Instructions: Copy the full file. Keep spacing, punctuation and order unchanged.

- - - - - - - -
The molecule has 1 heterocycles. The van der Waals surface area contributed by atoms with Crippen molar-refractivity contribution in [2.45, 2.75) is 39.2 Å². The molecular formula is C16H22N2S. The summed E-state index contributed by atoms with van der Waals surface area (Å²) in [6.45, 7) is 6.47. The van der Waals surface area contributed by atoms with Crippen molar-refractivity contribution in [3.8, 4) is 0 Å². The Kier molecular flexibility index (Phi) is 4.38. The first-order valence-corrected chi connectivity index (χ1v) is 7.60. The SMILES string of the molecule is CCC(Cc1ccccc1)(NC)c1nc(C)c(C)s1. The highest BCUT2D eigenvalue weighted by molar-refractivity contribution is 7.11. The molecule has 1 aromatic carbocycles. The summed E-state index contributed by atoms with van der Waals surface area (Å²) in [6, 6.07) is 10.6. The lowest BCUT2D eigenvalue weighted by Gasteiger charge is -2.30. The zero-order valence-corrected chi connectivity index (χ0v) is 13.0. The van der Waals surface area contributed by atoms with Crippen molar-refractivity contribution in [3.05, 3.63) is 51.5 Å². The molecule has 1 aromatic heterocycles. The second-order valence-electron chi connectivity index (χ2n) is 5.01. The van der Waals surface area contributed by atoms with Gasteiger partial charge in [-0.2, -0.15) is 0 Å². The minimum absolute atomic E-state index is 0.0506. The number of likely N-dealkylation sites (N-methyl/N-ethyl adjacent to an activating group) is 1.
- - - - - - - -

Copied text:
The molecule has 1 heterocycles. The van der Waals surface area contributed by atoms with Crippen molar-refractivity contribution in [2.45, 2.75) is 39.2 Å². The molecular formula is C16H22N2S. The summed E-state index contributed by atoms with van der Waals surface area (Å²) in [6.45, 7) is 6.47. The van der Waals surface area contributed by atoms with Crippen molar-refractivity contribution in [3.8, 4) is 0 Å². The Kier molecular flexibility index (Phi) is 4.38. The first-order valence-corrected chi connectivity index (χ1v) is 7.60. The SMILES string of the molecule is CCC(Cc1ccccc1)(NC)c1nc(C)c(C)s1. The highest BCUT2D eigenvalue weighted by molar-refractivity contribution is 7.11. The molecule has 1 aromatic carbocycles. The summed E-state index contributed by atoms with van der Waals surface area (Å²) in [6, 6.07) is 10.6. The lowest BCUT2D eigenvalue weighted by Gasteiger charge is -2.30. The zero-order valence-corrected chi connectivity index (χ0v) is 13.0. The van der Waals surface area contributed by atoms with Crippen molar-refractivity contribution in [3.05, 3.63) is 51.5 Å². The molecule has 1 aromatic heterocycles. The second-order valence-electron chi connectivity index (χ2n) is 5.01. The van der Waals surface area contributed by atoms with Gasteiger partial charge in [-0.2, -0.15) is 0 Å². The minimum absolute atomic E-state index is 0.0506. The number of likely N-dealkylation sites (N-methyl/N-ethyl adjacent to an activating group) is 1.